Two examples include tree-of-heaven (Ailanthus altissima) and Norway maple (Acer platanoides), both of which not only crowd out native tree species but have also now become fertile host plants for invasive insect species: the spotted lanternfly (Lycorma delicatula) and the Asian longhorned beetle (Anoplophora glabripennis), respectively.

And although we have extensive evidence of ecological and economic damage that non-native ornamental plants cause, they are still sold across the country in big box stores, local nurseries, and online. Many more non-native ornamental trees and shrubs are virtually unknown in terms of their impacts on arthropods, other plants, wildlife and humans, and the evidence suggests that these impacts could be huge.

callery pear (Pyrus calleryana)

A callery pear tree (Pyrus calleryana) blooms along a frequently disturbed fencerow. Callery pear is an invasive ornamental trees, recognizable by its showy, white flowers that bloom significantly earlier than other, native flowering plants. Callery pear is the offspring resulting from a cross between the Bradford pear cultivar and any other pear species. They are frequently thorny, and these thorns can damage logging equipment or hurt people and pets. (Photo by Richard Gardner, Bugwood.org)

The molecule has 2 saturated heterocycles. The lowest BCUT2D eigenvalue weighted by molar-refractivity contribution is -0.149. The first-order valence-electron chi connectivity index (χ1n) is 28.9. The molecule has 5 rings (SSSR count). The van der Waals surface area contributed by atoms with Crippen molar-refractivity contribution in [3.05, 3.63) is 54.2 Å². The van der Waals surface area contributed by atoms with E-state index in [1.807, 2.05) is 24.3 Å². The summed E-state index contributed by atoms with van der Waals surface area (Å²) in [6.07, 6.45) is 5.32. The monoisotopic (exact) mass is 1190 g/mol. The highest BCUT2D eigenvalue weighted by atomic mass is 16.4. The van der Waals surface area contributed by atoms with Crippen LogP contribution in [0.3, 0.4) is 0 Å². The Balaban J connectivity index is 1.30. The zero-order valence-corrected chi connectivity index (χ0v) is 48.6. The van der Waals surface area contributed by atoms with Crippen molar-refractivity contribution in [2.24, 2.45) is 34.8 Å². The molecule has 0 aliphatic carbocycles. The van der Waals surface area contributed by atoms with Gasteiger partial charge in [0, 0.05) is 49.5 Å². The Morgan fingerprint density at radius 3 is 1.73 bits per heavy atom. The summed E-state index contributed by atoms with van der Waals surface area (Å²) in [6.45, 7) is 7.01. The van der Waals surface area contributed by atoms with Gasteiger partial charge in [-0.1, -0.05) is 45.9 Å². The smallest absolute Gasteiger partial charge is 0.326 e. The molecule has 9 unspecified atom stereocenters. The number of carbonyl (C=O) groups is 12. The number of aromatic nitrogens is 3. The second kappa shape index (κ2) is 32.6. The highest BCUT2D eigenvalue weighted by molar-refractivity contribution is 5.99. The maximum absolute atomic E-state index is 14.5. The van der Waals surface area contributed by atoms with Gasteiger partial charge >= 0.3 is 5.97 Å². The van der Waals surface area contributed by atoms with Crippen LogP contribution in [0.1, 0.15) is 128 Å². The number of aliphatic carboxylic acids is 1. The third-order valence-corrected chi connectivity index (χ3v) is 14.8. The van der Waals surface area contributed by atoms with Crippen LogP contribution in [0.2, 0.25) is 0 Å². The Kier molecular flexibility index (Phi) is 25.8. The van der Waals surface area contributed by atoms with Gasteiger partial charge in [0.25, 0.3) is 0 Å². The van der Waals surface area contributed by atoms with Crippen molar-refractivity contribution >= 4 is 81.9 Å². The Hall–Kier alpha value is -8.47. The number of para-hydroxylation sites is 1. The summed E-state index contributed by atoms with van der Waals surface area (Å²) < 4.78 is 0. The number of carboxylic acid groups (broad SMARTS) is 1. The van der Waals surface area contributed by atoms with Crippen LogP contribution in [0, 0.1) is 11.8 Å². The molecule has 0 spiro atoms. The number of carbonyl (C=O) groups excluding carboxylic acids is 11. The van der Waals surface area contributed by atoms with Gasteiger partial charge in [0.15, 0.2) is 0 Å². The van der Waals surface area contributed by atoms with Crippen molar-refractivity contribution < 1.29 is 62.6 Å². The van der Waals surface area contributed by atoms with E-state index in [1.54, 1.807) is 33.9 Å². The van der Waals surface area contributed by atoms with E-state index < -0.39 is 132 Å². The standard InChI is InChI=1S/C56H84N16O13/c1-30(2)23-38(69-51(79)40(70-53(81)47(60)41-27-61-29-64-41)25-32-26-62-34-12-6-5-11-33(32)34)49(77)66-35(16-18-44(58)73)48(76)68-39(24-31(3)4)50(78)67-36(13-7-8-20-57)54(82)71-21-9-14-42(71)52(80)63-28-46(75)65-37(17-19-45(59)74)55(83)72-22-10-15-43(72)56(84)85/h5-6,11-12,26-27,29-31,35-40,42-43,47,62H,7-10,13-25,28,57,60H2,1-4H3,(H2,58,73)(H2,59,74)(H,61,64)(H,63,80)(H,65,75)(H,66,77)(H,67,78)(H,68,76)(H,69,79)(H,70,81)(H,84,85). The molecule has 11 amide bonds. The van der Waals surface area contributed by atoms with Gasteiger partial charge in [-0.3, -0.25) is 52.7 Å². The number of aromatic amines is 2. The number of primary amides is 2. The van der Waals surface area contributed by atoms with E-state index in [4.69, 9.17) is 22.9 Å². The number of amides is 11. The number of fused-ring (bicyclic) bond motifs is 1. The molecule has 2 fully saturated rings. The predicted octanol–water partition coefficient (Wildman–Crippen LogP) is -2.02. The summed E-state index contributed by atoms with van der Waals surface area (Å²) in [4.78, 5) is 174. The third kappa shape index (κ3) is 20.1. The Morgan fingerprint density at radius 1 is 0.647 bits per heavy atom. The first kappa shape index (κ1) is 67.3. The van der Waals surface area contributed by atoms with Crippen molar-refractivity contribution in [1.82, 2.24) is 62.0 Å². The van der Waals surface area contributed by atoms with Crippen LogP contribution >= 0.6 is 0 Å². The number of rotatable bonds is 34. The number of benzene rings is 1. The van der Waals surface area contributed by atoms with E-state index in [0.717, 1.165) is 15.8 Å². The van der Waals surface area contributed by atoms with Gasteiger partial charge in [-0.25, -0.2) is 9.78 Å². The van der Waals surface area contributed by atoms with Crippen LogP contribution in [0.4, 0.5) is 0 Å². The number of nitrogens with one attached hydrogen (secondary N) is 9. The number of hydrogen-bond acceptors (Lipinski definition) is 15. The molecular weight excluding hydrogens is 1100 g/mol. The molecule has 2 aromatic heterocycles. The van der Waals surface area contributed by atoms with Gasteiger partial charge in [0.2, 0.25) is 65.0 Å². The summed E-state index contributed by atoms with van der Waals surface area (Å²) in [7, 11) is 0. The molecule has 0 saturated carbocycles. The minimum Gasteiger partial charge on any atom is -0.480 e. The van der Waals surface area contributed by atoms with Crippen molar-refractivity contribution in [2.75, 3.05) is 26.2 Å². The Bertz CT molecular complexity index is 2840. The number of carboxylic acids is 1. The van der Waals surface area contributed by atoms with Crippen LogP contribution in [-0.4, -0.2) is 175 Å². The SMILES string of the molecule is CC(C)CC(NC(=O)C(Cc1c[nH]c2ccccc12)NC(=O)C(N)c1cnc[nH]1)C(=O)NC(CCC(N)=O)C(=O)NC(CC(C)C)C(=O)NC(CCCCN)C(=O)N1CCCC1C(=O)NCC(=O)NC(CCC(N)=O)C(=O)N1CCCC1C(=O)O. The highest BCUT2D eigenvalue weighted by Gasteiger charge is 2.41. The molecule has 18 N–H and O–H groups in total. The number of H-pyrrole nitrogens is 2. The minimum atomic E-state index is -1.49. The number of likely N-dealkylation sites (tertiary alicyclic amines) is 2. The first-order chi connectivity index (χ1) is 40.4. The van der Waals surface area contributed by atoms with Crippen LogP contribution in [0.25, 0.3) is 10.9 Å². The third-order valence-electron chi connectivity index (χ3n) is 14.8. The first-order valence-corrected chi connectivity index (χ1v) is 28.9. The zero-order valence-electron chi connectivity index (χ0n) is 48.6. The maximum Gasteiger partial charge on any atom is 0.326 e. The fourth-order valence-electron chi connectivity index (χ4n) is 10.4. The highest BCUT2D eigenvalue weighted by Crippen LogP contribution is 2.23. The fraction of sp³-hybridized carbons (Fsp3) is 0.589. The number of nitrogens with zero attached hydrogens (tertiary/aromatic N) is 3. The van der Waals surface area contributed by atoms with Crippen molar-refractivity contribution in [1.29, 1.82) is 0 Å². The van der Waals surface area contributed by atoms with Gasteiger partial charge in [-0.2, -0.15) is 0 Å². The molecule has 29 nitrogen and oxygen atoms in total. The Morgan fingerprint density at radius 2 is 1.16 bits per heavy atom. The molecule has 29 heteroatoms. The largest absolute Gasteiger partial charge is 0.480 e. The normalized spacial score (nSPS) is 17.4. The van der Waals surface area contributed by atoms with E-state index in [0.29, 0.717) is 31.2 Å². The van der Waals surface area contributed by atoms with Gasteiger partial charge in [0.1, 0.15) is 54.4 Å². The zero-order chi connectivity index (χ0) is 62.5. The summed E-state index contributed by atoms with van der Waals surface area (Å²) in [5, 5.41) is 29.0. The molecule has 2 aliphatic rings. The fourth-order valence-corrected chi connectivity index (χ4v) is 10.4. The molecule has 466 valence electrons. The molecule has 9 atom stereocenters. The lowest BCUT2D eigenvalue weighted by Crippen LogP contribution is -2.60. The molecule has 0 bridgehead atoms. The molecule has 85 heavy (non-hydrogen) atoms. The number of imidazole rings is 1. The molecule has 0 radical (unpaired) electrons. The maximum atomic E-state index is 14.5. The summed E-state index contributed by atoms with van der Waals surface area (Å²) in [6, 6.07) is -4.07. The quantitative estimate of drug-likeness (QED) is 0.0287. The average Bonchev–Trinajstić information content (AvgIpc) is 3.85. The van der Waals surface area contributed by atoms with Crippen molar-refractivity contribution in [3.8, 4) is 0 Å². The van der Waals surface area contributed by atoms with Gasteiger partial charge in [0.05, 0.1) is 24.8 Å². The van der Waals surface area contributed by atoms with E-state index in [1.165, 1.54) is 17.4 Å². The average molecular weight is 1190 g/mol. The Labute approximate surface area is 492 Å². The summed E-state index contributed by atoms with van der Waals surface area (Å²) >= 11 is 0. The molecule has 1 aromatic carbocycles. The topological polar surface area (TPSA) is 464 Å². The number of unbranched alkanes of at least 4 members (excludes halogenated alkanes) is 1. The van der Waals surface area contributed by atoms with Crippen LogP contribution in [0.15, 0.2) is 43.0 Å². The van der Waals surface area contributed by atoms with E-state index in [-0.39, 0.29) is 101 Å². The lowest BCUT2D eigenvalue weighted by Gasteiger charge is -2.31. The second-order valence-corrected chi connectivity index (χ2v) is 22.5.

Ornamental trees are, however, important in the urban and suburban landscape; they improve air quality, reduce energy costs, increase biodiversity, and filter water, among other services. Urban trees serve an important role in the ecosystem and deserve our attention. So, now that folks are starting to plan their spring landscaping, its important to do a little research before deciding on what plants to buy.

  • Plant the right tree for the right site. Each tree needs its own space to thrive, and trees without the correct conditions may succumb to insect and disease issues. Know ahead of time what you can plant based on your site.
  • Know your hardiness zone. These are geographic areas defined by their climatic conditions, and knowing yours can help you determine what plants to purchase for your backyard or garden.
  • What do you want to get out of your tree? Knowing what benefits you seek is also helpful in choosing the right tree for your site. Are you looking to attract pollinators? Do you want to reduce road noise or increase your property value?